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The Philippine president, Gloria Arroyo, speaks at an event in Manila, Philippines Sept 3 2008.
The Philippine president, Gloria Arroyo, speaks at an event in Manila, Philippines Sept 3 2008.
The Philippine president, Gloria Arroyo, speaks at an event in Manila, Philippines Sept 3 2008.

Philippines ends peace panel

The Philippine president has scrapped a government peace panel seeking to end a deadly and drawn-out separatist rebellion in the country's south.

In a major policy shift, the Philippine president, Gloria Arroyo, has scrapped a government peace panel seeking to end a deadly and drawn-out separatist rebellion in the country's south. The move threatens the future of a five-year-old ceasefire between the government and the Moro Islamic Liberation Front (Milf) which has been fighting for an independent Islamic state for the best part of four decades.

Mrs Arroyo's spokesman, Jesus Dureza, confirmed the decision but declined to give details, saying an official announcement would be made later in the day. The move signals a dramatic change in Mrs Arroyo's long-standing policy of continuing a peace process with the Milf in a bid to end their rebellion before her presidential term expires in 2010. About five per cent of Filipinos in the country are Muslim, making them the largest minority in the mainly Roman Catholic nation, whose military has been battling separatists in the southern Mindanao region in a deadly campaign.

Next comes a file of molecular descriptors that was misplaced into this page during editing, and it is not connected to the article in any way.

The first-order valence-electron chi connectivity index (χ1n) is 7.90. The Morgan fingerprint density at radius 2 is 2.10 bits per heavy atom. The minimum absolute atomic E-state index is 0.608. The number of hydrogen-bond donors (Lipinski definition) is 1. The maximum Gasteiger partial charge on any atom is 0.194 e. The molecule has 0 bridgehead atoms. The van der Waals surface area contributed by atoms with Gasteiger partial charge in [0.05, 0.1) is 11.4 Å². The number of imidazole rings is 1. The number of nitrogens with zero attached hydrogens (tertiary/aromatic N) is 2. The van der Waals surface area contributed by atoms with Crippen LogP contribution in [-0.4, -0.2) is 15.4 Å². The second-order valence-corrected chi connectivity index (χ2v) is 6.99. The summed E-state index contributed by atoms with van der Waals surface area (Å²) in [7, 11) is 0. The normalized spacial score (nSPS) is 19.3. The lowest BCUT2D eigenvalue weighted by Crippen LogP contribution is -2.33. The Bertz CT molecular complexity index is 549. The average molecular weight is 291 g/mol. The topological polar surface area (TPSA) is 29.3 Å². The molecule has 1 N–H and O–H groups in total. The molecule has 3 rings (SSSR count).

Mrs Arroyo said in a statement that her government would no longer sign a controversial draft agreement that would have given the Milf autonomy over their own Muslim homeland. "In the light of the recent violent incidents committed by lawless violent groups, the government will no longer sign the agreement," she said. "There will be no peace gained through violence, no peace agreement can and will be reached through intimidation or the barrel of a gun," she said.

On Aug 4, the country's supreme court issued an injunction against the deal after it triggered widespread street protests in Christian towns in the south who were left in the dark about the negotiations. Angered by the court freeze, two hard-line Milf leaders Umbra Kato and Abdurahman Macapaar launched deadly raids across dozens of villages in towns on Mindanao island. The raids left nearly 50 civilians and soldiers dead, while succeeding military offensives have so far killed more than 100 Milf rebels and led to the capture of more than a dozen rebel camps.

Mohagher Iqbal, the Milf's chief peace negotiator, said Mrs Arroyo's move signaled the government was preparing to intensify its military attacks to include the entire rebel force and not just the two commanders. "I don't want to imagine that happening, but the Milf is prepared for any offensive," Mr Iqbal said. "We have to invoke our right to self defence." He said the Milf leadership has not been officially informed of Mrs Arroyo's decision through Malaysia, which has been brokering the peace talks.

Mrs Arroyo said the peace process would only move forward after the government widens its consultations to include local executives in areas to be covered by the new autonomous region. * AFP

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